Notes to Quantum Mechanics

1. Indeed, when pressed, we find we can’t even say explicitly (in the terms provided by the theory, in terms that apply directly to the entities, quantities, and relations of which the world is, by its lights, composed) which systems count as macroscopic (or what would be just as good, which are ‘classical’, which are fit to act as measuring apparatuses, or which interactions count as measurements).

2. It is also sometimes used to refer to a mathematical model that represents that space, a mathematical model that provides a kind of map of the set of possible states.

3. There will, of course, be arbitrariness in the coordinate description of the state-space, thus obtained, precisely as much arbitrariness as there is in the choice of mathematical names for the values of basic quantities.

4. Another way to put this: if you consider the set of states associated with any quantum mechanical system, you would find that it had the structure of the set of vectors in a Hilbert space.

5. Notice the relations between bases and coordinate systems; vectors of norm 1 pointing along the perpendicular coordinate axes of an \(N\)-dimensional point space constitute an orthonormal basis for the associated \(N\)-dimensional vector space, and there are as many bases for the vector space as possible coordinatizations of the point space.

6. The reader can satisfy herself that since \((v_{i}^A, u_{j}^B)\) spans \(H_A \otimes H_B\), the equation defines, by linearity, an inner product on the whole space, and also that, since \(|v| = 0\) just in case \(v\) is the zero vector, it follows that \(v^A\otimes 0 = 0 = 0\otimes u^B\).

7. The correspondence isn’t unique; any vectors \(\ket{A}\) and \(@ \ket{A}\) where \(@\) is any complex number of absolute value 1 correspond to the same state. There may be other redundancies; some interpretations, for instance, invoke what are called superselection rules that identify states represented by distinct normalized vectors. (i) is modified below, when mixed states are defined.

8. The equation is usually expressed in the form \(i \frac{dv}{dt} = \mathbf{H}v\), where \(v\) is the system’s state vector and \(\mathbf{H}\) the operator representing its energy, but, again, the details aren’t immediately important.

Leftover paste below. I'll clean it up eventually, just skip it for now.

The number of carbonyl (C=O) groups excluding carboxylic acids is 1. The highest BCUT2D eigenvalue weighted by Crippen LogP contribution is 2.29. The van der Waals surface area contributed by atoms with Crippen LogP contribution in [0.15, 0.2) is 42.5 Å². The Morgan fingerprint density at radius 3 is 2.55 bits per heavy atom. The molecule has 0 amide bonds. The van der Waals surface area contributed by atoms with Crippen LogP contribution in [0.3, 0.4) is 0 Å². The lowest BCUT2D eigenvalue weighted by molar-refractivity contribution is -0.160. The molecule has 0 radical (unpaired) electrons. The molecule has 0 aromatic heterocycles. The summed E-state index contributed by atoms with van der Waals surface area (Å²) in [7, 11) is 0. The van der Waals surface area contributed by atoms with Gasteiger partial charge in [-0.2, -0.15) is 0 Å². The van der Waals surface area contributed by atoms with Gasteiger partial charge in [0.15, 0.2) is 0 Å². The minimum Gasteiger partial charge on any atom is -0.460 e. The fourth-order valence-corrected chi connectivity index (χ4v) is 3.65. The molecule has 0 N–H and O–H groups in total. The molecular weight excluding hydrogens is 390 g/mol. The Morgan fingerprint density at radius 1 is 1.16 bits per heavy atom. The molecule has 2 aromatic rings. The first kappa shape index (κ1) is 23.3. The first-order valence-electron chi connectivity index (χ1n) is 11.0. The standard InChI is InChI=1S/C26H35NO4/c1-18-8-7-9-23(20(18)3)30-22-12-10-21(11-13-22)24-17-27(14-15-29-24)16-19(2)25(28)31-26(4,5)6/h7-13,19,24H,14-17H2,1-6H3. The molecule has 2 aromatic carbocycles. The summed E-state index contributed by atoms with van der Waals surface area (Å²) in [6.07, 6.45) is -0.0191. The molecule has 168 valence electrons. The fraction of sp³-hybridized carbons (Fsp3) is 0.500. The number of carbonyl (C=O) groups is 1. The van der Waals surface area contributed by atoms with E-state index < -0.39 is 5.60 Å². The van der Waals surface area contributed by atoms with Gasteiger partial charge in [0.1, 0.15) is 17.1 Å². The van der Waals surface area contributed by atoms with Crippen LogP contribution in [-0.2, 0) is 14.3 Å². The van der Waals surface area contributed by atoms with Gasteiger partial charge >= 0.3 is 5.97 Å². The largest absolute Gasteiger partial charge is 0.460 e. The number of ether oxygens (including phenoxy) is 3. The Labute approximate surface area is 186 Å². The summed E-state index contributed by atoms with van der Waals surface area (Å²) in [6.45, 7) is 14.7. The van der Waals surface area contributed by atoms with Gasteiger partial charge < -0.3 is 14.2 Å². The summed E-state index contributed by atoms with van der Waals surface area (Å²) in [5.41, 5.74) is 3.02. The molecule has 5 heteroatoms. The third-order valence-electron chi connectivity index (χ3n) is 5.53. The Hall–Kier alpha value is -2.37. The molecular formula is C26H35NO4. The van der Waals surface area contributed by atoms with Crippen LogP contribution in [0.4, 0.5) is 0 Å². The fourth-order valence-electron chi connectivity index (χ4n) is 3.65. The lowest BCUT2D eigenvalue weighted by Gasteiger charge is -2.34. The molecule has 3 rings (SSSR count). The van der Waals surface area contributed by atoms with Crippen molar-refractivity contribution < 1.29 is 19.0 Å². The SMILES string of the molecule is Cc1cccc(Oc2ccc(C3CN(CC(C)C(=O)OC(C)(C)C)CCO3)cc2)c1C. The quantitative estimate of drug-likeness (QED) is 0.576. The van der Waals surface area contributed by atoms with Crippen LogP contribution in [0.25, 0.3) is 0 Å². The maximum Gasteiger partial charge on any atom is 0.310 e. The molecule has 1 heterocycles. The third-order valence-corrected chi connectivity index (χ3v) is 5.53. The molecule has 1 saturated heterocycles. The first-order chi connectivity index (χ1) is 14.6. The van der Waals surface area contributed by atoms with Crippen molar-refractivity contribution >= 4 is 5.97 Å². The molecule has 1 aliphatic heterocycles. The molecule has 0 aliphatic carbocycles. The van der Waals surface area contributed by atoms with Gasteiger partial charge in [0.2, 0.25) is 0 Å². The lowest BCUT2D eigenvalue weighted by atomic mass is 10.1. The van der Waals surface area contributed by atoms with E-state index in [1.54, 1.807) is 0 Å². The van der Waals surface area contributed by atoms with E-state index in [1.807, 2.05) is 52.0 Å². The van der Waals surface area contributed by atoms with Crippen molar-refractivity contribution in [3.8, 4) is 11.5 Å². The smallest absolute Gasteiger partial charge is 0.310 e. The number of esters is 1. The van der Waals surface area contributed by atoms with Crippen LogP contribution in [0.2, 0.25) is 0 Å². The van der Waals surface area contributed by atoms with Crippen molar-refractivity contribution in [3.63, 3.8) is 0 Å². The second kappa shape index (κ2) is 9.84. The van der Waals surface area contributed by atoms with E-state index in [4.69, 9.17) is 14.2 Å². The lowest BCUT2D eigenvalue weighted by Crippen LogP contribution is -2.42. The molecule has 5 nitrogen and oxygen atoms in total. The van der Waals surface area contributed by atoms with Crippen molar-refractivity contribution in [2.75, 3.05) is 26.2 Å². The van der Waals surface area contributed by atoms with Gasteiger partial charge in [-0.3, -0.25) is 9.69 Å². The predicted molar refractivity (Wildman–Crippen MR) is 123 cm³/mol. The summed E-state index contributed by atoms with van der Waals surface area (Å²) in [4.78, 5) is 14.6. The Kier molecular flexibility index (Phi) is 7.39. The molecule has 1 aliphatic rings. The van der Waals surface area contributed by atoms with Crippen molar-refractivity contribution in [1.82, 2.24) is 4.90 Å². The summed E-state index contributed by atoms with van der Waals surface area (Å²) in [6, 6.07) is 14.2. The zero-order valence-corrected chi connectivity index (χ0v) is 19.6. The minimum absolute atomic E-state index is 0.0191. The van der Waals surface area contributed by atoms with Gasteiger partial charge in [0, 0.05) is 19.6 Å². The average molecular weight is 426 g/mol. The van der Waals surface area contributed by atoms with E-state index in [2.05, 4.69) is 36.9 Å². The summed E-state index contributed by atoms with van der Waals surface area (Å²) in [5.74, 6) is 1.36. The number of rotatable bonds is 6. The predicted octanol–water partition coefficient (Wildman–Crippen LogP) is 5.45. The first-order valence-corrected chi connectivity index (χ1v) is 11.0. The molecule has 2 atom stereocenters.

9. The quotes are to recommend caution about reading too much of one’s ordinary understanding of this word into its use in quantum mechanics; one usually thinks of measurement as a way of obtaining information about a system, but the only information one takes away from an individual quantum-mechanical ‘measurement’ about the state of the measured system before the interaction is that it was not (or, at least, there is a measure zero probability that it was) in an eigenstate of the measured observable with an eigenvalue other than the one observed. Of course, if the Collapse Postulate is correct, one knows the state of the system after measurement, but if I shoot someone at close range, I can be pretty sure that they are dead afterward; that doesn’t make the interaction a measurement of the state of their health.

10. The two are not independent, of course; a system’s state is just a specification of the values of those quantities pertaining to it that change over time. Internal relations between a set of elements are relations that supervene on their intrinsic natures; they do not include nomological relations.

11. These are strong assumptions: the first denies the existence of superselection rules, and the second, known as the eigenstate-eigenvalue link, is the principle that defines the orthodox Copenhagen interpretation of the theory. I make them here only to illustrate some of the implications of (P2) in an interpretive context.

12. It is inessential that the reduced state of \(S\) after the interaction be what it was beforehand; that is so only in the special case of measurements that leave the value of the measured observable undisturbed.

Copyright © 2020 by
Jenann Ismael <>

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